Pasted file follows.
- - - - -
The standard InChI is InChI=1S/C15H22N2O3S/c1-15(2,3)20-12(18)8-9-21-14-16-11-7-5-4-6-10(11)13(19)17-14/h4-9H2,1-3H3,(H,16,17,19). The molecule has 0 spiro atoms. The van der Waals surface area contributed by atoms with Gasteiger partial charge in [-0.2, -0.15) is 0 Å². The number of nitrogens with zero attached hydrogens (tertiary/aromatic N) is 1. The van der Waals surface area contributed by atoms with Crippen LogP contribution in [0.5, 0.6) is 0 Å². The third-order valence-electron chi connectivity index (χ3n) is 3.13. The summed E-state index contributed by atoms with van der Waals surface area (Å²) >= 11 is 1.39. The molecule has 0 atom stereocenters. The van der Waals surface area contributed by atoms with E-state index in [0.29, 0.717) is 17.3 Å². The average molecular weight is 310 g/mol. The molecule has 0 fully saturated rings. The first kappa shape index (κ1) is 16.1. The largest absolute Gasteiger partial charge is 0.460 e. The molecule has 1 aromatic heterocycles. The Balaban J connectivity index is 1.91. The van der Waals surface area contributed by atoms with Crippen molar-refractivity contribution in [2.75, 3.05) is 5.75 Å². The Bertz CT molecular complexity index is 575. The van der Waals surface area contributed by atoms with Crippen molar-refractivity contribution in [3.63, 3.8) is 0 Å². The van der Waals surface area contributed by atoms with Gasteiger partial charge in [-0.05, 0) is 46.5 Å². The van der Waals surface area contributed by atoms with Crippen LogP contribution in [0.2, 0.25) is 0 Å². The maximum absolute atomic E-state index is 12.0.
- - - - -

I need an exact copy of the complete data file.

The standard InChI is InChI=1S/C15H22N2O3S/c1-15(2,3)20-12(18)8-9-21-14-16-11-7-5-4-6-10(11)13(19)17-14/h4-9H2,1-3H3,(H,16,17,19). The molecule has 0 spiro atoms. The van der Waals surface area contributed by atoms with Gasteiger partial charge in [-0.2, -0.15) is 0 Å². The number of nitrogens with zero attached hydrogens (tertiary/aromatic N) is 1. The van der Waals surface area contributed by atoms with Crippen LogP contribution in [0.5, 0.6) is 0 Å². The third-order valence-electron chi connectivity index (χ3n) is 3.13. The summed E-state index contributed by atoms with van der Waals surface area (Å²) >= 11 is 1.39. The molecule has 0 atom stereocenters. The van der Waals surface area contributed by atoms with E-state index in [0.29, 0.717) is 17.3 Å². The average molecular weight is 310 g/mol. The molecule has 0 fully saturated rings. The first kappa shape index (κ1) is 16.1. The largest absolute Gasteiger partial charge is 0.460 e. The molecule has 1 aromatic heterocycles. The Balaban J connectivity index is 1.91. The van der Waals surface area contributed by atoms with Crippen molar-refractivity contribution in [2.75, 3.05) is 5.75 Å². The Bertz CT molecular complexity index is 575. The van der Waals surface area contributed by atoms with Crippen molar-refractivity contribution in [3.63, 3.8) is 0 Å². The van der Waals surface area contributed by atoms with Gasteiger partial charge in [-0.05, 0) is 46.5 Å². The van der Waals surface area contributed by atoms with Crippen LogP contribution in [0.2, 0.25) is 0 Å². The maximum absolute atomic E-state index is 12.0.